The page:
These digital storefronts act as a one-stop shop for all your API management needs. Do you want to market or educate your API assets to a larger audience? Or maybe you want to set up some self-service options for those technical users who know what to do.

You can do it all in one location with an API portal.

It's like searching for your favorite music on a digital music service. All you have to do is type a keyword into the search bar and a whole list of titles/artists populate. You can click on one and you can instantly enjoy your music anywhere.

You're probably starting to realize API portals are much more accessible than traditional dev portals. But let's go back to that argument: Aren't dev portals the go-to for managing and organizing your APIs?

Not any more.

If an API portal is like a digital music streaming service, then a dev portal is like an old fashioned record store.

It’s up to you to thumb through all the records to find what you need. Once you have it, you’ll have to bring it home, clean it, get your turntable out, and set the needle in the right spot to hear the song you want.

On top of that, dev portals only have a limited feature set that hasn't evolved to keep up with the changing environment. They lack granular access control, SSO, CI/CD integration, built-in productization, advanced search, collaboration tools and other features that businesses need to successfully manage their digital assets.

While these portals started out as the go-to management solution, they are quickly getting replaced with user-friendly and more advanced API portals. And those who want to maintain the “business as usual mindset” struggle to keep up.

API Portals Maximize Your APIs Potential

Now that we're bringing you over to the dark side, let's talk about the main driving force behind API portals' success. Hint: it's more than just good design and simple workflows. It's their built-in productization tools.

Bad news for those dev portal fans—the available productization tools are limited or non-existent. While they do let you create API products and share them, that's about the extent of their tools.

This is why others that talk about dev portals always warn you of "if you build it, they will come" syndrome. There's nothing that helps you monitor or market your API products once they're in your dev portal.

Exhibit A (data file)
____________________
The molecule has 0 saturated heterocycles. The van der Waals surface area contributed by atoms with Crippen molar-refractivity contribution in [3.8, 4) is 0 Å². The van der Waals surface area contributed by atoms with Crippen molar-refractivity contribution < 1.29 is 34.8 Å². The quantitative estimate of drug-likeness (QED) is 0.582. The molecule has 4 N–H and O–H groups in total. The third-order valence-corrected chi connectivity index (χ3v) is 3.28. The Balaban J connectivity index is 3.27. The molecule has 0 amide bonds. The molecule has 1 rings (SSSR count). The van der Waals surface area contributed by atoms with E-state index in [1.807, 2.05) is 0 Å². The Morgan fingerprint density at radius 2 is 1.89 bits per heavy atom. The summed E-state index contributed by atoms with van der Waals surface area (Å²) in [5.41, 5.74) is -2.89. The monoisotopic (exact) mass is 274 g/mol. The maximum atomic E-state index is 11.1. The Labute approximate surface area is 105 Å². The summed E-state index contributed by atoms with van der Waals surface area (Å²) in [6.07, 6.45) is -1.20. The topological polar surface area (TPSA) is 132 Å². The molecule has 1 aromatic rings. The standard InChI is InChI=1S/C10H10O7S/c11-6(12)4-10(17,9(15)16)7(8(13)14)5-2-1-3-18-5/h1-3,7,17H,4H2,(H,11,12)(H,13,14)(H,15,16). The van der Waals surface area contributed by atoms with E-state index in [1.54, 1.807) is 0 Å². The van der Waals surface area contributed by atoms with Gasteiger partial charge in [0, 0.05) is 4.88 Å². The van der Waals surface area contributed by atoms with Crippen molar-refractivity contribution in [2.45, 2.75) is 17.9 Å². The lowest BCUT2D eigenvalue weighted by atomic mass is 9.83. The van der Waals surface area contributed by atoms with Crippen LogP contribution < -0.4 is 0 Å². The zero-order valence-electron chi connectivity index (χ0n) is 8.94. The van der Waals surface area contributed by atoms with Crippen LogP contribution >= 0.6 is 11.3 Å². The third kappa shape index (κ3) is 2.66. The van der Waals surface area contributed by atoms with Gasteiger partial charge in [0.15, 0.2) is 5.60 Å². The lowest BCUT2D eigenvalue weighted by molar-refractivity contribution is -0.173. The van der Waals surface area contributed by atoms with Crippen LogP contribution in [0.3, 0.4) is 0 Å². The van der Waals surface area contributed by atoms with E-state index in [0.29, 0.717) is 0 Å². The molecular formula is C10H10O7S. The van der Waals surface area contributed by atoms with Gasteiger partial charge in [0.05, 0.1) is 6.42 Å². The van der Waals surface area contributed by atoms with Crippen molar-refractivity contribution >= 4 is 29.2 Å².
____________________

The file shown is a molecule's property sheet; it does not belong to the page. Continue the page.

API portals, on the other hand, come equipped with a range of tools to increase adoption rates and track the success of your API products. The portal has a focus on the needs of a product owner and allows for: multiple publishing permissions, access management for private and public API Products and advanced taxonomy options for better UX. Plus, they let you tailor products to meet the needs of different audiences, making it even easier for users to discover and consume.

Even if you weren't convinced that an API portal is more attractive than a dev portal, you'd have to admit it's easier to sell products with a simple storefront accessible to a wider audience.

That's because the easier you make it for a consumer to find what they're looking for and the more attractive you make your product look, the more likely they are to actually purchase your product.

Whether your team decides to build their own API portal or use an out-of-the-box solution like Apiboost, you're guaranteed to have an API management solution that grows with your business.

Still have questions? We'd love to help you out. Let's chat.

New School vs. Old School: What’s the Difference Between a Developer Portal and an API Portal?

This is a comparison article covering the difference between a developer portal and an API portal.

5 min read

By: Ron Huber on Sep 12, 2022

THE SOLUTION

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THE CHALLENGE

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THE IMPACT

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THE GOAL